Western businesses have exited Russia in protest of President Vladimir Putin’s decision to launch a war against Ukraine. For all the symbolic importance of these moves, some companies are choosing to remain.

On Tuesday, Jeffrey Sonnenfeld, a professor at Yale University’s School of Management, released a list cataloging the businesses that have decided to leave Russia since the war began on Feb. 24. The list amounted to about 250 companies from Apple, Disney and even the Bank of China.

Yet Sonnenfeld was able to identify at least 200 companies that are not following suit and these, too, include some heavyweight names and franchises. They include McDonald's, Citibank, Pepsi and Starbucks.

In an article in Fortune on Monday, Sonnenfeld wrote that there are a competing number of reasons why some businesses are choosing to stay while others are finding it easier to leave. He said that for companies engaged in finance or heavy industry, it is easier to leave than it is for businesses that provide consumer goods, but the professor warns this will carry reputational risks.

"Despite the cost of abandoning major investments and the loss of business, there is a strong reputational incentive to withdraw. Companies that fail to withdraw face a wave of U.S. public resentment far greater than what they face on climate change, voting rights, gun safety, immigration reform or border security," wrote Sonnenfeld.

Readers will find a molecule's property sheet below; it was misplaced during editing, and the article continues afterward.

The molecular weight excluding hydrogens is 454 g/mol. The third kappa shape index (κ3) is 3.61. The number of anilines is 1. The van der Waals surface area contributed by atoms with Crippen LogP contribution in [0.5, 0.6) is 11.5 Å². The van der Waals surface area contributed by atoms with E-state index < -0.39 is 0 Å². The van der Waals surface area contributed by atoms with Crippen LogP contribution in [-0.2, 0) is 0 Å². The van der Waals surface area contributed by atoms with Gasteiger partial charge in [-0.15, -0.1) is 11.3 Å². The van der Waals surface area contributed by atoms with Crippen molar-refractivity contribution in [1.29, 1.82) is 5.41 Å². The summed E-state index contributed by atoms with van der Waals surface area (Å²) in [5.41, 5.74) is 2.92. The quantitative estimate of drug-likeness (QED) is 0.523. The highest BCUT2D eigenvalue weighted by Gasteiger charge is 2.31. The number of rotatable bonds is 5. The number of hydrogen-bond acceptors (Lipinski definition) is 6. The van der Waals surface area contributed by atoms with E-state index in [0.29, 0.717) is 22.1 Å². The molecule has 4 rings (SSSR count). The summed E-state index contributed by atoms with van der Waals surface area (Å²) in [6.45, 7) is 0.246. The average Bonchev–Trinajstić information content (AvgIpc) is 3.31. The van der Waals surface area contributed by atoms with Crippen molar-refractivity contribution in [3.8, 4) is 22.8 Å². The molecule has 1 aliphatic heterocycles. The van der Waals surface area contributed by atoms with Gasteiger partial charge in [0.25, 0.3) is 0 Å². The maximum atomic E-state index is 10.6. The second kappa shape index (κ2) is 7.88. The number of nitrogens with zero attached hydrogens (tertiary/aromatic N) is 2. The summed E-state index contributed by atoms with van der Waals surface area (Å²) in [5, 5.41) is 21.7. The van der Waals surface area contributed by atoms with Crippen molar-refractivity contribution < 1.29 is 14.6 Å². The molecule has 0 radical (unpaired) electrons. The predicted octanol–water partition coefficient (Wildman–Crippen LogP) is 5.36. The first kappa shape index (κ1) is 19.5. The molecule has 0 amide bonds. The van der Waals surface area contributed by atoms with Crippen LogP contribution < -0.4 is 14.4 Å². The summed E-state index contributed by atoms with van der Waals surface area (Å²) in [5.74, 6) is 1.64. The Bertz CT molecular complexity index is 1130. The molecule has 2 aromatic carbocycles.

This has already been playing out in the backlash some of these companies have endured over their choice to remain in Russia. The hashtags #BoycottCocaCola, #BoycottPepsi and #BoycottMcDonalds were trending on Twitter over the weekend as the movement to boycott the companies’ products over their stay in Russia gathered steam.

According to a Morning Consult poll conducted on Feb. 28, four days after Putin attacked Ukraine, three out of four Americans said that they would like to see companies take some action in response to the invasion.

William Browder, CEO of Hermitage Capital in London and one of Putin’s most ardent critics, criticized the businesses that opted to maintain operations in Russia and urged consumers to turn their backs on them.

“They need to withdraw as soon as possible,” Browder tweeted on Tuesday. “If not, they should be boycotted in the West. Profits over national security are unacceptable.”

This pressure appears to be taking effect on some of the companies Sonnenfeld identified. As calls for a boycott online grew, McDonald's announced that it would be temporarily suspending its operations in Russia.

In a statement, McDonald's lamented how its decision would impact the 62,000 Russians it employees or the customers who frequent its 850 restaurants across the country. However, the company said it would go ahead with its choice while continuing to pay its Russian employees.

Last week, CitiGroup reported in a regulatory filing that it was looking to sell its retail banking services in Russia to move out of the country. According to the Financial Times, Citi is among the most exposed banks on Wall Street in Russia through its nearly $10 billion in assets, including deposits held by Russia's Central Bank, which was sanctioned by the U.S.